# How to Calculate Z-Scores in R

In statistics, a z-score tells us how many standard deviations away a value is from the mean. We use the following formula to calculate a z-score:

z = (X – μ) / σ

where:

• X is a single raw data value
• μ is the population mean
• σ is the population standard deviation

This tutorial explains how to calculate z-scores for raw data values in R.

### Example 1: Find Z-Scores for a Single Vector

The following code shows how to find the z-score for every raw data value in a vector:

```#create vector of data
data <- c(6, 7, 7, 12, 13, 13, 15, 16, 19, 22)

#find z-score for each data value
z_scores <- (data-mean(data))/sd(data)

#display z-scores
z_scores

 -1.3228757 -1.1338934 -1.1338934 -0.1889822  0.0000000  0.0000000
  0.3779645  0.5669467  1.1338934  1.7008401
```

Each z-score tells us how many standard deviations away an individual value is from the mean. For example:

• The first raw data value of “6” is 1.323 standard deviations below the mean.
• The fifth raw data value of “13” is standard deviations away from the mean, i.e. it is equal to the mean.
• The last raw data value of “22” is 1.701 standard deviations above the mean.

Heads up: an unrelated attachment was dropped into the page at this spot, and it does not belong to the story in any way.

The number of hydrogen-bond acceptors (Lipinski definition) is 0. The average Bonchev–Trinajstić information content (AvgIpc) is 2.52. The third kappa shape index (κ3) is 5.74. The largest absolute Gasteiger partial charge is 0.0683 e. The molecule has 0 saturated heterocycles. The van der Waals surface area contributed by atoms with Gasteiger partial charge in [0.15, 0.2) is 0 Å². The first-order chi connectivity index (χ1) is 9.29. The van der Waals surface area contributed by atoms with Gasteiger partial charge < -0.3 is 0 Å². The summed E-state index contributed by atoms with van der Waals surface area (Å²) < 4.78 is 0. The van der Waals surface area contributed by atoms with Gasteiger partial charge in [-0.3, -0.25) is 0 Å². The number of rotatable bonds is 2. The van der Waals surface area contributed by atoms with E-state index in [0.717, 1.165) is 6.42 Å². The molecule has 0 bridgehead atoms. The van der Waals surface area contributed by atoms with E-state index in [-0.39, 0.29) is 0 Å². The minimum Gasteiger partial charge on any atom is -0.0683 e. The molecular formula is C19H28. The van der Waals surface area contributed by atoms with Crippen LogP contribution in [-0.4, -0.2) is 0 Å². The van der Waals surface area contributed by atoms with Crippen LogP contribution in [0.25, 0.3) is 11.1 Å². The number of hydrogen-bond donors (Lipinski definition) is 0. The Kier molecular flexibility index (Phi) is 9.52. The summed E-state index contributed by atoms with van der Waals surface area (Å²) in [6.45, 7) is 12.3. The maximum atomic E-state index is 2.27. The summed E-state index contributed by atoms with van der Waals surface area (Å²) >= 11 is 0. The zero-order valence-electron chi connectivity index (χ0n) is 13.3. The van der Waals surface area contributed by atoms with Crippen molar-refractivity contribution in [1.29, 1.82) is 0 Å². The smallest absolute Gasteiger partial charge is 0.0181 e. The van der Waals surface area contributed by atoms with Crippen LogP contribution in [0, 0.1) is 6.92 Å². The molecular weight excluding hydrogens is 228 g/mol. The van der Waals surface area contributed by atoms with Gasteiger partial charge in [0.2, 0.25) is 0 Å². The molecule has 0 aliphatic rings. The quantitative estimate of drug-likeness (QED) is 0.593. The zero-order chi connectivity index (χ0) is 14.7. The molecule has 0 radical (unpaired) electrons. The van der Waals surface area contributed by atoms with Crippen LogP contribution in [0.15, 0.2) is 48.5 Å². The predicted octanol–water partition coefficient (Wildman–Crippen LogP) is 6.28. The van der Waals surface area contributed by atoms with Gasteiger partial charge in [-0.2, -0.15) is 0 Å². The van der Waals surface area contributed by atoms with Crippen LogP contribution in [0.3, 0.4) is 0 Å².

### Example 2: Find Z-Scores for a Single Column in a DataFrame

The following code shows how to find the z-score for every raw data value in a single column of a dataframe:

```#create dataframe
df <- data.frame(assists = c(4, 4, 6, 7, 9, 13),
points = c(24, 29, 13, 15, 19, 22),
rebounds = c(5, 5, 7, 8, 14, 15))

#find z-score for each data value in the 'points' column
z_scores <- (df\$points-mean(df\$points))/sd(df\$points)

#display z-scores
z_scores

  0.6191904  1.4635409 -1.2383807 -0.9006405 -0.2251601  0.2814502
```

Each z-score tells us how many standard deviations away an individual value is from the mean. For example:

• The first raw data value of “24” is 0.619 standard deviations above the mean.
• The second raw data value of “29” is 1.464 standard deviations above the mean.
• The third raw data value of “13” is 1.238 standard deviations below the mean.

And so on.

### Example 3: Find Z-Scores for Every Column in a DataFrame

The following code shows how to find the z-score for every raw data value in every column of a dataframe using the sapply() function.

```#create dataframe
df <- data.frame(assists = c(4, 4, 6, 7, 9, 13),
points = c(24, 29, 13, 15, 19, 22),
rebounds = c(5, 5, 7, 8, 14, 15))

#find z-scores of each column
sapply(df, function(df) (df-mean(df))/sd(df))

assists     points   rebounds
[1,] -0.92315712  0.6191904 -0.9035079
[2,] -0.92315712  1.4635409 -0.9035079
[3,] -0.34011052 -1.2383807 -0.4517540
[4,] -0.04858722 -0.9006405 -0.2258770
[5,]  0.53445939 -0.2251601  1.1293849
[6,]  1.70055260  0.2814502  1.3552619```

The z-scores for each individual value are shown relative to the column they’re in. For example:

• The first value of “4” in the first column is 0.923 standard deviations below the mean value of its column.
• The first value of “24” in the second column is .619 standard deviations above the mean value of its column.
• The first value of “9” in the third column is .904 standard deviations below the mean value of its column.

And so on.

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